50 Awesome Chemistry Videos For The Busy Science Teacher Though we don’t often recognize it, chemistry defines nearly every element of our everyday lives. From the reactions that fuel the sun to the biology of our bodies to the technology in our gadgets, chemistry is at the heart of everything we do and is the central science that unites biology, physics, geology, astronomy, medicine, and countless other fields. Yet chemistry doesn’t always get the credit and recognition it deserves for playing such an awesome role in, well, everything. If you’ve been slighting chemistry, there’s no better time to give the field the credit it deserves than National Chemistry Week. Founded in 1987, the week-long event has helped bring awareness to the role chemistry plays both in our lives today and in our future. You can get in the spirit of the event by checking out a few (or all) of these amazing chemistry videos online.
Organize Your Internship Applications with a Spreadsheet - HackCollege - Student-Powered Lifehacking Spreadsheets are love.Last week, I talked about how to make your resume and cover letter stand out by choosing your words carefully. Even as you’re preparing to get your internship and job materials up to snuff, it’s important to keep all of your stuff organized. With all of internship opportunities that you’ll be looking into, sometimes keeping track of which internship or job has which requirement and which due date can get overwhelming. Yesterday, as I was trying to knock some applications out over my spring break, I found it almost impossible to keep everything organized.
Robot Unicorn Attack Heavy Metal from Adult Swim - Free Online Game Description: Enter a world of darkness, where rainbows are replaced by fire and brimstone, skillfully navigating the platforms that stretch unending through the deepest depths of the underworld. Collect imps as you go, leaping majestically from island to island and dashing through the perilous pentagrams that block your way. You have but three tries. Failure is inevitable. Instructions: Electron shell Periodic table with electron shells In chemistry and atomic physics, an electron shell, also called a principal energy level may be thought of as an orbit followed by electrons around an atom's nucleus. The closest shell to the nucleus is called the "1 shell" (also called "K shell"), followed by the "2 shell" (or "L shell"), then the "3 shell" (or "M shell"), and so on farther and farther from the nucleus. The shells correspond with the principal quantum numbers (n = 1, 2, 3, 4 ...) or are labeled alphabetically with letters used in the X-ray notation (K, L, M, …).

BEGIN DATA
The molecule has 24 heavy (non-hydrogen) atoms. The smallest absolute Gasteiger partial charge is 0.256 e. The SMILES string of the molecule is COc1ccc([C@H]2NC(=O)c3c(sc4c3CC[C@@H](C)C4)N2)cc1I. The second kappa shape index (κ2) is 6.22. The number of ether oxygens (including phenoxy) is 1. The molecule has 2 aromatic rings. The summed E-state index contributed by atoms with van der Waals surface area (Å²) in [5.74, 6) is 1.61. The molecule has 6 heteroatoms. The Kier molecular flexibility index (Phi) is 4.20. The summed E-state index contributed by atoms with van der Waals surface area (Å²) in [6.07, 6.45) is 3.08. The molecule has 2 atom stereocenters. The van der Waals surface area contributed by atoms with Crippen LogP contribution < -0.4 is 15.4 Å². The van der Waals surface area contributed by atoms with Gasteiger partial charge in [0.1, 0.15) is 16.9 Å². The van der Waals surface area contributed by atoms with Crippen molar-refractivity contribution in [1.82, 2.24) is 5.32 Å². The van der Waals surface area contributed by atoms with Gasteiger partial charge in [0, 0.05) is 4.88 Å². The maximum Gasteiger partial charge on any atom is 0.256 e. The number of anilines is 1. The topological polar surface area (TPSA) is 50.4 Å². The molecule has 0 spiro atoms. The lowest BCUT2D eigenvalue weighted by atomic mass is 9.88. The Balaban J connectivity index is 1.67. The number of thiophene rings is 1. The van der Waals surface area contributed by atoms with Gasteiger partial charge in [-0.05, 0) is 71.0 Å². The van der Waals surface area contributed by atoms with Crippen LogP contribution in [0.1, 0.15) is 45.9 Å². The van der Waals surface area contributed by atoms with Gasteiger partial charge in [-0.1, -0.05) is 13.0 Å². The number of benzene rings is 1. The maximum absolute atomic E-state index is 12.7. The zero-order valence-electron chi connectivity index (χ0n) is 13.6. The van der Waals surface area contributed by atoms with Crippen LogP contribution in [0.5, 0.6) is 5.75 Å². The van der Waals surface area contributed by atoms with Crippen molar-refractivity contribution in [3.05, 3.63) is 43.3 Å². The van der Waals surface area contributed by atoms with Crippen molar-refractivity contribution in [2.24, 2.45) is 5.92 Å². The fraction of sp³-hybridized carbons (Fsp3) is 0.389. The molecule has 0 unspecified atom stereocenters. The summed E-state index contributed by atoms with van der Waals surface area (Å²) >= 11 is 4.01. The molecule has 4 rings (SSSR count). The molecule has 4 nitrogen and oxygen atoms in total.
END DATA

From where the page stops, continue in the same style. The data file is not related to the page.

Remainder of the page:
Soul Type Quiz from "The Instruction: Live the Life Your Soul Intended " by Ainslie MacLeod (Publisher: Sounds True) Caregiver The quintessential characteristic of a Caregiver type is the desire to take care of others. For this reason, Caregivers may be drawn to the long-term care of children or the elderly. Though some Caregivers find their need to nurture satisfied by raising a family, many others seek out work in such venues as schools, hospitals, and animal shelters. The long-term care of those with Alzheimer’s, autism, and mental illness often becomes the responsibility of Caregivers.